Preschool speech and language
Speech and language is a really important part of your child’s development and understanding.
As they start school and are socialising with their peers and new adults, their speech is likely to develop further.
At age three, children often still use sentences that don’t make sense due to grammar or confusion of where words belong, at age 4 they will likely surprise you with the joining words such as because, obviously and actually. They may still muddle them up from time to time, but you’ll notice sentences getting longer and their speech being more fluent.
Your childrens' little minds are growing and you're a key piece to their growth.
- You might hear your child role playing or talking to their toys as their imagination boosts. They'll probably start to ask lots of questions as well, including who, where and why? Ensure to engage and answer their questions or join them in pretend play, letting them take the lead. Becoming their racing buddy or fairy princess friend helps them to develop their sounds as they copy you acting out various characters.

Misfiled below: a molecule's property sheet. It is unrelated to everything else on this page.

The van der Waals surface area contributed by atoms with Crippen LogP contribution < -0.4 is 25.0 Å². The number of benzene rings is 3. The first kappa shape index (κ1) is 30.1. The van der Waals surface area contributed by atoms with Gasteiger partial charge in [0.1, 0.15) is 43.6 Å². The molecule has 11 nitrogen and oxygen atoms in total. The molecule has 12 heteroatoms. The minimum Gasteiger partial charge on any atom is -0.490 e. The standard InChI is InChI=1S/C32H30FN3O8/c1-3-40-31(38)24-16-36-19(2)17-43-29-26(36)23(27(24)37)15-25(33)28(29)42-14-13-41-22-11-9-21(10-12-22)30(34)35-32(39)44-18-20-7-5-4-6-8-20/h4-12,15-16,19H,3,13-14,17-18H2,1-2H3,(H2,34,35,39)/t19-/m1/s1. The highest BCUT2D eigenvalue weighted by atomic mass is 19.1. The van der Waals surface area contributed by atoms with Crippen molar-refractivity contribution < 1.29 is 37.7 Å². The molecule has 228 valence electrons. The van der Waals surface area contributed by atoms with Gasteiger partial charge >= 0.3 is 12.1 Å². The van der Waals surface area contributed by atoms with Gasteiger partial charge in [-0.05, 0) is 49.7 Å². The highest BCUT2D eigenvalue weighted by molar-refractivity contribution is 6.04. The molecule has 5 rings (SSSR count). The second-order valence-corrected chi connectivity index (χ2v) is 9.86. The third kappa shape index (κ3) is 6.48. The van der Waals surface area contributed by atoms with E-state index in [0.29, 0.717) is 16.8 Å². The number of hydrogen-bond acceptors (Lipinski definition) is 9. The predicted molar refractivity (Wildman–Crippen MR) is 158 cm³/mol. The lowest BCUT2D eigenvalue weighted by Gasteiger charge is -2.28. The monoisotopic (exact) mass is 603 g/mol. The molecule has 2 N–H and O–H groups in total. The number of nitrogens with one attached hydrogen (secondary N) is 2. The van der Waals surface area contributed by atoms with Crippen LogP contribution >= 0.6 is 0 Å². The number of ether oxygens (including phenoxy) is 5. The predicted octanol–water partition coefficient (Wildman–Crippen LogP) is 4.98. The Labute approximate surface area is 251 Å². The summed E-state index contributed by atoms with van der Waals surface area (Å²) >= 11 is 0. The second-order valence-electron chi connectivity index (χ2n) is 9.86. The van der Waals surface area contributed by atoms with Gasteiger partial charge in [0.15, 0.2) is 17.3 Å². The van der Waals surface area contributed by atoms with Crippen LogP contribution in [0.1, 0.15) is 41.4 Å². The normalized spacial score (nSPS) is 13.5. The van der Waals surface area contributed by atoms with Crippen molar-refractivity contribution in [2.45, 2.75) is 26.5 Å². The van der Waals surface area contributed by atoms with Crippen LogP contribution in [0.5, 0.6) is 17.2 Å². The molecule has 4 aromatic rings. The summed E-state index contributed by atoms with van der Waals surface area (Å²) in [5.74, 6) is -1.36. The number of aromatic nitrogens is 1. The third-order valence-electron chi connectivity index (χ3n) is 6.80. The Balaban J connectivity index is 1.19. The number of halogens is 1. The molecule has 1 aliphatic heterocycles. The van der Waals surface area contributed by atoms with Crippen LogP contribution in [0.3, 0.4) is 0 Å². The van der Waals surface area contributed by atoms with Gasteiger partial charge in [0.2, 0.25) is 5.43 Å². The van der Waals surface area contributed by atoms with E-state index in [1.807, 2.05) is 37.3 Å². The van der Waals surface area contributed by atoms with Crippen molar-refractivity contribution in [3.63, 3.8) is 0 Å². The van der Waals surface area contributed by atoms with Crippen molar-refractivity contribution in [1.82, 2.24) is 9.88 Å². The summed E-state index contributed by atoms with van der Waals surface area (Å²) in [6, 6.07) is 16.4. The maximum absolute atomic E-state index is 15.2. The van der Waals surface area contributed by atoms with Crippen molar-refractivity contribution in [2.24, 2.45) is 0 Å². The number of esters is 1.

- They’ll be learning new words that sound very long and don’t make sense to them. Be mindful of explaining these words, for example an enormous elephant; explain that enormous means something that’s very very big.
- Giving narrative to a child can also help them to develop their speech and language, for example ‘if you wear your sun hat, your head will not get burnt ‘or ‘if we eat our fruit we will become big and strong’.
- Don’t be afraid to talk to them like little adults, they’re very inquisitive and interested in what you’re saying.. Be careful not to overwhelm them and keep explanations simple so they understand.
- Give them lots of opportunities to chat, ask them what they would like on their sandwich or what’s their favourite toy, then leave silence for them to speak.
- At pre-school age you might hear some sounds that aren't pronounced such as pider for spider or twain for train, try to repeat and break down the sounds and blend them back together. Or try getting them to say snake, sausage, slippy and then when they’ve mastered the sound S include spider back into the repetition.
The ICAN speech and language website for parents advises that by three and a half years old a child should be understood by people outside the family. If not, parents should seek advice from a speech and language therapist.
You should be concerned if:
They’re struggling to turn ideas into sentences
The language they use is jumbled and difficult to understand
They’re unresponsive or slow to follow instructions
Further support and advice about your child's speech and language: